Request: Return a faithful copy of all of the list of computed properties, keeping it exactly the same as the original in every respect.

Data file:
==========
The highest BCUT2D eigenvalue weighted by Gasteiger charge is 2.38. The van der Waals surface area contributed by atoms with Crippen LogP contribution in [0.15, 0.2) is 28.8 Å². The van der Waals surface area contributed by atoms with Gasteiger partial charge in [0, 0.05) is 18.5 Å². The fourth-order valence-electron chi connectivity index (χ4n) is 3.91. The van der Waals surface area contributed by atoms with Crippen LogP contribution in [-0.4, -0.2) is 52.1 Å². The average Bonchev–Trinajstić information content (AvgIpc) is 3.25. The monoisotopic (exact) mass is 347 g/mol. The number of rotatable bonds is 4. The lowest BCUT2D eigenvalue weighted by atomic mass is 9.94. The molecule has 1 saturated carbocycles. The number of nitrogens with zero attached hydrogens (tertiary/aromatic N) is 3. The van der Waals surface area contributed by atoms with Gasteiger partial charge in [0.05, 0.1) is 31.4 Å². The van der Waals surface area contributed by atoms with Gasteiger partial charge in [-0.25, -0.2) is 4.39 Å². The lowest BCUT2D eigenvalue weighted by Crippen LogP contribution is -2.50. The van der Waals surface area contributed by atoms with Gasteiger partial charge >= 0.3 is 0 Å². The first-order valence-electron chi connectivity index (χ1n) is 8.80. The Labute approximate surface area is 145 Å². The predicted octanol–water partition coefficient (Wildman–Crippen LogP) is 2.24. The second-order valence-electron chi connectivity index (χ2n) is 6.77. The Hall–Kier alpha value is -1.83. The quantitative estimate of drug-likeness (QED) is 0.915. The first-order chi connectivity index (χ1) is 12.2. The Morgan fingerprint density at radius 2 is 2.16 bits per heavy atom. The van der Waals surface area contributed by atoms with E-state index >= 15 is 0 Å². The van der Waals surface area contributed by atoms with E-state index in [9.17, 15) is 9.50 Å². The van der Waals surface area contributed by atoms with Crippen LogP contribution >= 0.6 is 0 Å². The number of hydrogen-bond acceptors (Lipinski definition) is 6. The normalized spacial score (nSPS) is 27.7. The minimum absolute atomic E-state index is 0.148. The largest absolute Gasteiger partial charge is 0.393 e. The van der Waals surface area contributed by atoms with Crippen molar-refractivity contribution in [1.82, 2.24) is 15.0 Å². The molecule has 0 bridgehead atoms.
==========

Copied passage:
The highest BCUT2D eigenvalue weighted by Gasteiger charge is 2.38. The van der Waals surface area contributed by atoms with Crippen LogP contribution in [0.15, 0.2) is 28.8 Å². The van der Waals surface area contributed by atoms with Gasteiger partial charge in [0, 0.05) is 18.5 Å². The fourth-order valence-electron chi connectivity index (χ4n) is 3.91. The van der Waals surface area contributed by atoms with Crippen LogP contribution in [-0.4, -0.2) is 52.1 Å². The average Bonchev–Trinajstić information content (AvgIpc) is 3.25. The monoisotopic (exact) mass is 347 g/mol. The number of rotatable bonds is 4. The lowest BCUT2D eigenvalue weighted by atomic mass is 9.94. The molecule has 1 saturated carbocycles. The number of nitrogens with zero attached hydrogens (tertiary/aromatic N) is 3. The van der Waals surface area contributed by atoms with Gasteiger partial charge in [0.05, 0.1) is 31.4 Å². The van der Waals surface area contributed by atoms with Gasteiger partial charge in [-0.25, -0.2) is 4.39 Å². The lowest BCUT2D eigenvalue weighted by Crippen LogP contribution is -2.50. The van der Waals surface area contributed by atoms with Gasteiger partial charge >= 0.3 is 0 Å². The first-order valence-electron chi connectivity index (χ1n) is 8.80. The Labute approximate surface area is 145 Å². The predicted octanol–water partition coefficient (Wildman–Crippen LogP) is 2.24. The second-order valence-electron chi connectivity index (χ2n) is 6.77. The Hall–Kier alpha value is -1.83. The quantitative estimate of drug-likeness (QED) is 0.915. The first-order chi connectivity index (χ1) is 12.2. The Morgan fingerprint density at radius 2 is 2.16 bits per heavy atom. The van der Waals surface area contributed by atoms with E-state index >= 15 is 0 Å². The van der Waals surface area contributed by atoms with E-state index in [9.17, 15) is 9.50 Å². The van der Waals surface area contributed by atoms with Crippen LogP contribution >= 0.6 is 0 Å². The number of hydrogen-bond acceptors (Lipinski definition) is 6. The normalized spacial score (nSPS) is 27.7. The minimum absolute atomic E-state index is 0.148. The largest absolute Gasteiger partial charge is 0.393 e. The van der Waals surface area contributed by atoms with Crippen molar-refractivity contribution in [1.82, 2.24) is 15.0 Å². The molecule has 0 bridgehead atoms.